Re:Respecting freedom (0)

Anonymous Coward | more than 3 years ago | (#36374006)

Considering I pay taxes even if I do not read from an e-book.

Perhaps the makers of e-book readers should provide a library of books for a subscription fee.

For a small monthly fee you can have up to 50 titles in your reader. Finish one or don't need it
any more? 'send it back' and download another. It will be ready in your reader the next day or in a few hours.
Choose from thousands. Your monthly fee is shared with all the authors that have books in your reader.

Privacy can be maintained the e-book system if it is properly implemented. When you download a book
that author is added to your list, when you "send it back" the author is removed. The title is not noted
and the author is only cut a single check each month. Record of who has what books is encrypted
in the system and unavailable to anyone.

Re:Respecting freedom (2)

Moryath (553296) | more than 3 years ago | (#36373894)

I just really like reading on a tablet though - so much better than having a real book.

Please, pray tell, what is "so much better" about it?

Every ebook screen I've seen, unless the book was specifically designed for it, either displays far less data per page (say, 1-2 paragraphs at most) or comes out fuzzy on the text. None of them can render illustrations worth a damn.

Battery life, from every one I've seen reviewed, is atrocious. So is page memory - I don't want to lose my place in a book just because I forgot to plug the stupid thing in to charge overnight or because I switched to a different book.

Though I don't wear glasses, we tried to give a Nook to my grandmother and she couldn't use it. She likes to read outside and has to put on her prescription sunglasses, and the Nook's "antiglare filter" means the screen is simply black when viewed through them.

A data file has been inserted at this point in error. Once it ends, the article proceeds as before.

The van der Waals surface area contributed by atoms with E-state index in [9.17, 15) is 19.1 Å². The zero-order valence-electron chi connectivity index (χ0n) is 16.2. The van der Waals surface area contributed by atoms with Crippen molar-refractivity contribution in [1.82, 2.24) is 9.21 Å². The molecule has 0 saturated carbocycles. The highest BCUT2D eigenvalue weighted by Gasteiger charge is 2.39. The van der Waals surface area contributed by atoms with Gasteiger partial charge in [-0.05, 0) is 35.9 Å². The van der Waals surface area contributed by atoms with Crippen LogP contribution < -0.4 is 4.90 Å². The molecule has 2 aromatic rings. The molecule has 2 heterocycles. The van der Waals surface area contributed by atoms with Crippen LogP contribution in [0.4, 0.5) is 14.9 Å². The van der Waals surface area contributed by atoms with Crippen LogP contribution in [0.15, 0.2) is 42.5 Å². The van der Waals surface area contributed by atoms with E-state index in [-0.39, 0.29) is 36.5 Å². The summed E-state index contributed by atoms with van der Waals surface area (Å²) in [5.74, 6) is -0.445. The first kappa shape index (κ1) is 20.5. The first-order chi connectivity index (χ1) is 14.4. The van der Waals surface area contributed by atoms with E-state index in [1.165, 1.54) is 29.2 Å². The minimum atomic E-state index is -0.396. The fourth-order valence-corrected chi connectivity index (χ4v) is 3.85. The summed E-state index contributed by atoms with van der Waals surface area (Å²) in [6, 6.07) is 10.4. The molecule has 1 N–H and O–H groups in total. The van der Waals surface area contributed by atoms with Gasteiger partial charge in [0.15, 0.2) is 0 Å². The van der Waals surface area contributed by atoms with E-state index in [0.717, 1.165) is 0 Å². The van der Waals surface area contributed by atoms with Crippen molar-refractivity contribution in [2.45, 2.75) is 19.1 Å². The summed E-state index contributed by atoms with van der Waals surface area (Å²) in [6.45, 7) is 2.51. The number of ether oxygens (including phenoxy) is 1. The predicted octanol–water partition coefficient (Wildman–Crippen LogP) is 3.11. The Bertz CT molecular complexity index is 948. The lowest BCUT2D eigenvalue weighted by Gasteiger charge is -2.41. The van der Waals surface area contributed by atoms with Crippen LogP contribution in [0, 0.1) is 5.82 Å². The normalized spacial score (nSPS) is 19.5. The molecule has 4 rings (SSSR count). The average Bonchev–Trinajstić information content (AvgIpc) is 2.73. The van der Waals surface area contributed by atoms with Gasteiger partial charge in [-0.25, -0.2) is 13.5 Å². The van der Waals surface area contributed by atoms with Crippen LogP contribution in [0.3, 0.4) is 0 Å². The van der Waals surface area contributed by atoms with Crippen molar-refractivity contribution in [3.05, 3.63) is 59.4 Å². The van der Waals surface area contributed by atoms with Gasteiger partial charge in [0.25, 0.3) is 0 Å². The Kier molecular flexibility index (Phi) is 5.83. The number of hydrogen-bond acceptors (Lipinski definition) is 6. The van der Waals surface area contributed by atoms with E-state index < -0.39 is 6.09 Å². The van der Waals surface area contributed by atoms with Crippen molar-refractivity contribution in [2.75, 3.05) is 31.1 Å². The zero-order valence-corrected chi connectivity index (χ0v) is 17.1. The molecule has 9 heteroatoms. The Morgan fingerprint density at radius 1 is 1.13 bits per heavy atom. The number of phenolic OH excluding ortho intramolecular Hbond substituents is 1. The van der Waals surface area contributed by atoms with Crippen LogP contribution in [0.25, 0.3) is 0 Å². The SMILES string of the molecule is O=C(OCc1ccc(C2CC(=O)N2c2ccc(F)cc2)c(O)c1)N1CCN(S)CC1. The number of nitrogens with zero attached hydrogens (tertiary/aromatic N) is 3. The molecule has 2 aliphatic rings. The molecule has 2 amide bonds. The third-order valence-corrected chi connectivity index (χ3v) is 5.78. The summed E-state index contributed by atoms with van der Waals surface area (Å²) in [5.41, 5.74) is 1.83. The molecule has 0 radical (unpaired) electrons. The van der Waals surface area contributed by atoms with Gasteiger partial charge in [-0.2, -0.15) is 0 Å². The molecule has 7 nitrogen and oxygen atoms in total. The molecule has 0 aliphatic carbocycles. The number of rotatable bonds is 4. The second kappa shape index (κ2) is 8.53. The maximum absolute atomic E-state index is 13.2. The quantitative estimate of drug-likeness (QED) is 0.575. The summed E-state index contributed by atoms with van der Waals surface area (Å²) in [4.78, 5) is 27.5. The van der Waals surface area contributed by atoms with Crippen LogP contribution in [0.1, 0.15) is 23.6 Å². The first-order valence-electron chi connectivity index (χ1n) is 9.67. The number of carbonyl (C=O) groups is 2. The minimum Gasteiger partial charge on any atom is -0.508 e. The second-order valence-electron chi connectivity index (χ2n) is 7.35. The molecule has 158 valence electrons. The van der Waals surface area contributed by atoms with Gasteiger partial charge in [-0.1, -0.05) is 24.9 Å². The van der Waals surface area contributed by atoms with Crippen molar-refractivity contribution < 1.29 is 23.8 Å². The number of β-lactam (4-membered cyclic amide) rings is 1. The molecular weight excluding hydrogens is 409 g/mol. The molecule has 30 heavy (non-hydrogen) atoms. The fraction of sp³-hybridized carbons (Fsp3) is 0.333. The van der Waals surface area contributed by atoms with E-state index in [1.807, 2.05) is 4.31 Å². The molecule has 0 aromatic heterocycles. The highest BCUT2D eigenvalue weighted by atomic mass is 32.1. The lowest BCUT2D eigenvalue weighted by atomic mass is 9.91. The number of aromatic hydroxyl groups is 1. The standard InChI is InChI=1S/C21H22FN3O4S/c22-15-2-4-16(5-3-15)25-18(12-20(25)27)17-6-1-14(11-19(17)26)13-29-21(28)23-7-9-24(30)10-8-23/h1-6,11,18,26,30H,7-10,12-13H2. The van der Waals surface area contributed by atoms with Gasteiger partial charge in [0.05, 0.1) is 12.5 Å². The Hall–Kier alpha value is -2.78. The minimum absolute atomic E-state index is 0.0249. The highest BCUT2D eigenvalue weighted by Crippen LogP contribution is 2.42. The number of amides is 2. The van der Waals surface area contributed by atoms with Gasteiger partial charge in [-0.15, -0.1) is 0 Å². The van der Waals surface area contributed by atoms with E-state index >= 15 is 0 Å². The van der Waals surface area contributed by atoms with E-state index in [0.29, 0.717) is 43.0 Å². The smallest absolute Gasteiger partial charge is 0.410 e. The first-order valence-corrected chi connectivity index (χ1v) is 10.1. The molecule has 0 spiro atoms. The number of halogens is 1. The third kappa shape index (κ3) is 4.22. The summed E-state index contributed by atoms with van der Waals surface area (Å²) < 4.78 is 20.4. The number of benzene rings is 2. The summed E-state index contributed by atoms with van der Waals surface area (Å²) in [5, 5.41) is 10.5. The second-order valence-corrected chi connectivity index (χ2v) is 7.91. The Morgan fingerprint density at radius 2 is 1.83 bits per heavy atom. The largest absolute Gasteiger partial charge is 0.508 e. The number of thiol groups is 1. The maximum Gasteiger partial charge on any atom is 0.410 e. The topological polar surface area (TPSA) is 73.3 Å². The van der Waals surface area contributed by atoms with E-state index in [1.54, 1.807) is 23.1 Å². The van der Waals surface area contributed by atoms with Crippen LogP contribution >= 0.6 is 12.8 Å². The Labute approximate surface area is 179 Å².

So what do you find "better" about a tablet?

Re:Respecting freedom (1)

Smallpond (221300) | more than 3 years ago | (#36374052)

I suggest just making the eBooks cheaper

Yes. That will work. In the same way that cable rates have gotten cheaper due to economies of scale. Oh wait. Only the costs have gone down -- the rates have doubled everywhere that competition has been eliminated. But as publishing of paper books falls and prices rise I'm sure eBooks won't follow the same path as cable. After all, its not like Amazon is trying to take over the book market, is it?

Re:Respecting freedom (5, Insightful)

rolfwind (528248) | more than 3 years ago | (#36373698)

If there was a right to give up freedom, shouldn't you be advocating for voluntary slavery?

The problem with allowing people give up some of their rights is that it not only effects them, but it will be passed down to their kids. In this case, a legacy of proprietary e-book libraries may have a very real effect.

Once, government was once seen as a protector of freedoms of the general public, and not just the bailer-out of large, well-connected banks and car companies/union. I would like to see a return of that role.

Re:Respecting freedom (0)

Anonymous Coward | more than 3 years ago | (#36373796)

Once, government was once seen as a protector of freedoms of the general public, and not just the bailer-out of large, well-connected banks and car companies/union. I would like to see a return of that role.